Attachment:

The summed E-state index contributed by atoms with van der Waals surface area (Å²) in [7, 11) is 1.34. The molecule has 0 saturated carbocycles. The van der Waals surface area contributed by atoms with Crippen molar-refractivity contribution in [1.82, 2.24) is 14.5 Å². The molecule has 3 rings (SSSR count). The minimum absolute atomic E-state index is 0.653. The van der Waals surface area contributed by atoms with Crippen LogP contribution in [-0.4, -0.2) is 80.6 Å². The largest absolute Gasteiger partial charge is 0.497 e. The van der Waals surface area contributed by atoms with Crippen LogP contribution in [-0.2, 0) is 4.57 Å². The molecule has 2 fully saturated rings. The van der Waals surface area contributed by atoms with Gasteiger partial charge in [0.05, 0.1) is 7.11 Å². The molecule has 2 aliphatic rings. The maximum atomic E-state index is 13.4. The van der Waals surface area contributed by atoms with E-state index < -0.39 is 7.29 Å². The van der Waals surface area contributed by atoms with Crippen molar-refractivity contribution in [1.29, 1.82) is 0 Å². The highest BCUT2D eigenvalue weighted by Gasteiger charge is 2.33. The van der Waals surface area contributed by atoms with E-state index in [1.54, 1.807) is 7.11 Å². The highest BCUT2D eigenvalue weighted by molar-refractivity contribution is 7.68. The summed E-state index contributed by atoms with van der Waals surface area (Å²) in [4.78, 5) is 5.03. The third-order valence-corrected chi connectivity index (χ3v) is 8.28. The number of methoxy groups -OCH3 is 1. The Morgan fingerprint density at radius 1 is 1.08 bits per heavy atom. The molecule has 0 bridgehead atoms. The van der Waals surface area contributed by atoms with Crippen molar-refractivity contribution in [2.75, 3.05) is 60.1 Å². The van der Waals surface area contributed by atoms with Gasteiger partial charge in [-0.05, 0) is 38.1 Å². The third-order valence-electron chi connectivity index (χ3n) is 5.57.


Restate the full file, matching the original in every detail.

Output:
The summed E-state index contributed by atoms with van der Waals surface area (Å²) in [7, 11) is 1.34. The molecule has 0 saturated carbocycles. The van der Waals surface area contributed by atoms with Crippen molar-refractivity contribution in [1.82, 2.24) is 14.5 Å². The molecule has 3 rings (SSSR count). The minimum absolute atomic E-state index is 0.653. The van der Waals surface area contributed by atoms with Crippen LogP contribution in [-0.4, -0.2) is 80.6 Å². The largest absolute Gasteiger partial charge is 0.497 e. The van der Waals surface area contributed by atoms with Crippen LogP contribution in [-0.2, 0) is 4.57 Å². The molecule has 2 fully saturated rings. The van der Waals surface area contributed by atoms with Gasteiger partial charge in [0.05, 0.1) is 7.11 Å². The molecule has 2 aliphatic rings. The maximum atomic E-state index is 13.4. The van der Waals surface area contributed by atoms with E-state index < -0.39 is 7.29 Å². The van der Waals surface area contributed by atoms with Crippen molar-refractivity contribution in [1.29, 1.82) is 0 Å². The highest BCUT2D eigenvalue weighted by Gasteiger charge is 2.33. The van der Waals surface area contributed by atoms with E-state index in [1.54, 1.807) is 7.11 Å². The highest BCUT2D eigenvalue weighted by molar-refractivity contribution is 7.68. The summed E-state index contributed by atoms with van der Waals surface area (Å²) in [4.78, 5) is 5.03. The third-order valence-corrected chi connectivity index (χ3v) is 8.28. The number of methoxy groups -OCH3 is 1. The Morgan fingerprint density at radius 1 is 1.08 bits per heavy atom. The molecule has 0 bridgehead atoms. The van der Waals surface area contributed by atoms with Crippen molar-refractivity contribution in [2.75, 3.05) is 60.1 Å². The van der Waals surface area contributed by atoms with Gasteiger partial charge in [-0.05, 0) is 38.1 Å². The third-order valence-electron chi connectivity index (χ3n) is 5.57.